04 December 2020

4 December 12020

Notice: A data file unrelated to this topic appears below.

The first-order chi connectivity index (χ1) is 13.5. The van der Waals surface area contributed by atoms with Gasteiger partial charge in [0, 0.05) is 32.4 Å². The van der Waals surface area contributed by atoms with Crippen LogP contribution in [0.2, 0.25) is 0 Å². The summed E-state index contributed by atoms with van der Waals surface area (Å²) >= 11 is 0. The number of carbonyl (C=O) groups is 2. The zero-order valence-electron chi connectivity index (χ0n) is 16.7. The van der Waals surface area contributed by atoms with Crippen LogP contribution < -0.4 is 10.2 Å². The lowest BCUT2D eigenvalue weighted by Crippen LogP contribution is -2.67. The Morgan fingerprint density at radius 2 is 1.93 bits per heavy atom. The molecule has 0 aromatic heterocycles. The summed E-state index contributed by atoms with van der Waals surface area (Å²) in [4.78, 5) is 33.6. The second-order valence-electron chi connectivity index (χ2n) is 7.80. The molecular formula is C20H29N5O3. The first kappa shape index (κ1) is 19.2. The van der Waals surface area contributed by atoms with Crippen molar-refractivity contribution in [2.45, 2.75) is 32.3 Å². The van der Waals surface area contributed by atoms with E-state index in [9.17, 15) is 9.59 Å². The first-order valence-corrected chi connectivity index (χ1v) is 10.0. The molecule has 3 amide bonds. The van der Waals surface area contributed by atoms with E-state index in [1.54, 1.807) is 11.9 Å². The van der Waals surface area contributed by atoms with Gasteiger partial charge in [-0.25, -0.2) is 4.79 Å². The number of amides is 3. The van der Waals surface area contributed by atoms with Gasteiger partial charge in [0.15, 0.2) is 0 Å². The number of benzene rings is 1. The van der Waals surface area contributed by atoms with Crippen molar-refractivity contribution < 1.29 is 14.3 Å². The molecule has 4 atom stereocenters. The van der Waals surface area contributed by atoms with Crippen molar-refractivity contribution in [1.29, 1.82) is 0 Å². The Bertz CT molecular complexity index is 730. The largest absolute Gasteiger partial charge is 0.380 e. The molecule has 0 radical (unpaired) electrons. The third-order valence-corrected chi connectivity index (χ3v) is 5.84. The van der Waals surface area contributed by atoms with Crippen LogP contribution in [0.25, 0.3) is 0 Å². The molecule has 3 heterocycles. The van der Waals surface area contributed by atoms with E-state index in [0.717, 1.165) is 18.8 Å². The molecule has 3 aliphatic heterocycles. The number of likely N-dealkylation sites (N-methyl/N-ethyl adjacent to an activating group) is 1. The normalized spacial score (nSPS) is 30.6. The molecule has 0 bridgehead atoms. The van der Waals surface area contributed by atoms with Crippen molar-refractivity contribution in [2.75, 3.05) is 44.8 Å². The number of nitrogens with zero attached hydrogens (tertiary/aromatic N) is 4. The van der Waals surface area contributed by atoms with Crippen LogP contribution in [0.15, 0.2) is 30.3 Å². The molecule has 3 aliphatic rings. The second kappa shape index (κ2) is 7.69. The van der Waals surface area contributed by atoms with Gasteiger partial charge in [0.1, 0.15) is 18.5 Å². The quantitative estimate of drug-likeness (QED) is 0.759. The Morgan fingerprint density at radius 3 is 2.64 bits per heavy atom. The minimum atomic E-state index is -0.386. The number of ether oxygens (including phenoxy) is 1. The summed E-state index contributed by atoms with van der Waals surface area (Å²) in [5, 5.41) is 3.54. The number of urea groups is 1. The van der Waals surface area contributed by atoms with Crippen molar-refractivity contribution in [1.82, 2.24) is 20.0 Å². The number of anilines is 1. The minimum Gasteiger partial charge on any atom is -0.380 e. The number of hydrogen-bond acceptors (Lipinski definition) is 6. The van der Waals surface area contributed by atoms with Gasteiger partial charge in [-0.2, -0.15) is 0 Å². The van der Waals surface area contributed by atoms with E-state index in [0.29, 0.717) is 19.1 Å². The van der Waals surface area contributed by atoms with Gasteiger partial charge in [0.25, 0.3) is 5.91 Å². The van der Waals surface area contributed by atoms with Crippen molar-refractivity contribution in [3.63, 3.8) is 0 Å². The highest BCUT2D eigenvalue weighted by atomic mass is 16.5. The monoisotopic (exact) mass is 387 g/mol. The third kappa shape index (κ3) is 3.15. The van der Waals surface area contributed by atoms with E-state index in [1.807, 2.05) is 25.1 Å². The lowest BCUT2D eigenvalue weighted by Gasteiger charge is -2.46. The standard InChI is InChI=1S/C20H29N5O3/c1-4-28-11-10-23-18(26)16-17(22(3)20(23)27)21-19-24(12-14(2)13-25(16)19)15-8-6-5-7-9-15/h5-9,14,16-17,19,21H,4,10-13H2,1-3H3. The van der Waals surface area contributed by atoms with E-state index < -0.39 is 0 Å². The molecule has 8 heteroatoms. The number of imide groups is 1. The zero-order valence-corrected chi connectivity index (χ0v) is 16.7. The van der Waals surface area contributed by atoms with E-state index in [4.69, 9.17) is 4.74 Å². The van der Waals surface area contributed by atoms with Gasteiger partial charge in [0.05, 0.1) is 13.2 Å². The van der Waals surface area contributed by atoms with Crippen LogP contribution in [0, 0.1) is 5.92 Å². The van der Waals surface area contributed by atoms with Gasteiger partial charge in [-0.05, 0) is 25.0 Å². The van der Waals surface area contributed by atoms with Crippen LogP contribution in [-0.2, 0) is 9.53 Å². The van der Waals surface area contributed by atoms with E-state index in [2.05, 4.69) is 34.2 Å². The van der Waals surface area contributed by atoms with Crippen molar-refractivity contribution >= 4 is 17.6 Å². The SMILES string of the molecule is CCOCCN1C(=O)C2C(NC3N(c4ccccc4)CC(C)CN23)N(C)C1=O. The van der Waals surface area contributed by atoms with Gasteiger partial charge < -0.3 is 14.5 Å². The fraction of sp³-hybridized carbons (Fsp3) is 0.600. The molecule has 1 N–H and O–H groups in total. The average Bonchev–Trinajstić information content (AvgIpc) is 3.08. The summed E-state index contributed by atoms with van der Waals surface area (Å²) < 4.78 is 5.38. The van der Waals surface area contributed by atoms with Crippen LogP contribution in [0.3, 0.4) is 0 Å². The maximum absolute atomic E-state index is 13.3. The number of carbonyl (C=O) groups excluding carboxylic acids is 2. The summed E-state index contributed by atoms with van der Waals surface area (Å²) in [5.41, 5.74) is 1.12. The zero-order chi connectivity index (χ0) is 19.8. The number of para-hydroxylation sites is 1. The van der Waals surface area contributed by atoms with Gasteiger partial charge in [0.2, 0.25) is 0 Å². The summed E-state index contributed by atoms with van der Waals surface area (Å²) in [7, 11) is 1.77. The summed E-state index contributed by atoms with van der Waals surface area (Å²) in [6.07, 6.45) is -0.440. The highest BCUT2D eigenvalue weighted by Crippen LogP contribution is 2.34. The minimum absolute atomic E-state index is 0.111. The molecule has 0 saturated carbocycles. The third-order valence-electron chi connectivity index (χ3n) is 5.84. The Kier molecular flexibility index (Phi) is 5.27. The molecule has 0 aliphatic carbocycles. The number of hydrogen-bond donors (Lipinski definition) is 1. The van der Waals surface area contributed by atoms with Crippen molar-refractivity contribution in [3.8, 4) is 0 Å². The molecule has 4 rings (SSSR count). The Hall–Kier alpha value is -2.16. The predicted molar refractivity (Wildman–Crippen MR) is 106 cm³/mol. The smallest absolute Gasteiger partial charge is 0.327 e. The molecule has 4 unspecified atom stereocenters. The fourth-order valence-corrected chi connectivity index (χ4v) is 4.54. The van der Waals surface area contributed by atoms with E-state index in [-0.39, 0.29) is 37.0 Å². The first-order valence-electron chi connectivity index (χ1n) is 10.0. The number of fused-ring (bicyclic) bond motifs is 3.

282,392   deaths in America from the current pandemic. Thanks, Gutless Mitch, you who like to call yourself the grim reaper in honor of the part you’ve played in the catastrophe. It’s Friday, 4 December 12020, which means it’s Farmer’s Day (Ghana), Navy Day (India), Gospel Day (Marshall Islands), Thai Environment Day (Thailand), Tupou I Day (Tonga), and National Cookie Day (United States). Today’s saint is, as always, Clement of Alexandria, the philosophically-inclined church father who believed that matter was eternal and could neither be created nor destroyed, thus challenging the power of God according to the western branch of the church, who demoted him for it a thousand years after his death. (This is from memory, so don’t quote me on it.) It’s Fred Armisen’s birthday. On this day in history the Dei Gratia came across the soon-to-be-infamous ghost ship Mary Celeste off the Azores, adrift and deserted in 11872. It was apparent that the captain and crew must have abandoned the ship and taken to the lifeboat for some reason—but that reason was never determined. As the story was told and retold over the years various sensational details were added to heighten the mystery. In the end, however, it all comes down to one thing—somebody, presumably the captain, made the wrong decision in an emergency. In hindsight we can say that they all probably should have stayed aboard the ship, in that the ship survived and the lifeboat apparently perished. But we aren’t privy to whatever information they had at the time. The captain must have believed that the ship was in imminent danger or else he would not have ordered everyone to take to the lifeboat. We don’t know what the emergency was, but that fact doesn’t allow us to second-guess the captain, or whoever made the decision. Still, had they not abandoned ship, the odds are that I would be writing about something else this 4th of December.

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